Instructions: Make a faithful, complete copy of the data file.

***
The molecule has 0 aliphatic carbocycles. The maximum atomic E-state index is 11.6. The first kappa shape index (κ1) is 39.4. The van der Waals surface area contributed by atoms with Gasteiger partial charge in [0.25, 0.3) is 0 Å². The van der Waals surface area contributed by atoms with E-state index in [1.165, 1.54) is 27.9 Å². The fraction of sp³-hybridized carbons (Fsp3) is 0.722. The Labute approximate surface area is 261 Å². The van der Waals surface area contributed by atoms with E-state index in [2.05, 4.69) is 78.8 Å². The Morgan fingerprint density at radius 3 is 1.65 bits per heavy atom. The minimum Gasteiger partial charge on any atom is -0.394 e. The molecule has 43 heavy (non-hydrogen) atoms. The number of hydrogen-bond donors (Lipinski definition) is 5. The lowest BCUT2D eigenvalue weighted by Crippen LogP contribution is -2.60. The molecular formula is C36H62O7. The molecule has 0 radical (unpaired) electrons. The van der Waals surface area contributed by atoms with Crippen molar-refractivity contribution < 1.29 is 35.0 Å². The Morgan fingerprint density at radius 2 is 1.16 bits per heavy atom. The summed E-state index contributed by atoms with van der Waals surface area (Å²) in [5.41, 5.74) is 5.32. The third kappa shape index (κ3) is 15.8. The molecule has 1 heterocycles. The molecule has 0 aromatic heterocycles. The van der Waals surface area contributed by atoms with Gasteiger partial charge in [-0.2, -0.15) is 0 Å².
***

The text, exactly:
The molecule has 0 aliphatic carbocycles. The maximum atomic E-state index is 11.6. The first kappa shape index (κ1) is 39.4. The van der Waals surface area contributed by atoms with Gasteiger partial charge in [0.25, 0.3) is 0 Å². The van der Waals surface area contributed by atoms with E-state index in [1.165, 1.54) is 27.9 Å². The fraction of sp³-hybridized carbons (Fsp3) is 0.722. The Labute approximate surface area is 261 Å². The van der Waals surface area contributed by atoms with E-state index in [2.05, 4.69) is 78.8 Å². The Morgan fingerprint density at radius 3 is 1.65 bits per heavy atom. The minimum Gasteiger partial charge on any atom is -0.394 e. The molecule has 43 heavy (non-hydrogen) atoms. The number of hydrogen-bond donors (Lipinski definition) is 5. The lowest BCUT2D eigenvalue weighted by Crippen LogP contribution is -2.60. The molecular formula is C36H62O7. The molecule has 0 radical (unpaired) electrons. The van der Waals surface area contributed by atoms with Crippen molar-refractivity contribution < 1.29 is 35.0 Å². The Morgan fingerprint density at radius 2 is 1.16 bits per heavy atom. The summed E-state index contributed by atoms with van der Waals surface area (Å²) in [5.41, 5.74) is 5.32. The third kappa shape index (κ3) is 15.8. The molecule has 1 heterocycles. The molecule has 0 aromatic heterocycles. The van der Waals surface area contributed by atoms with Gasteiger partial charge in [-0.2, -0.15) is 0 Å².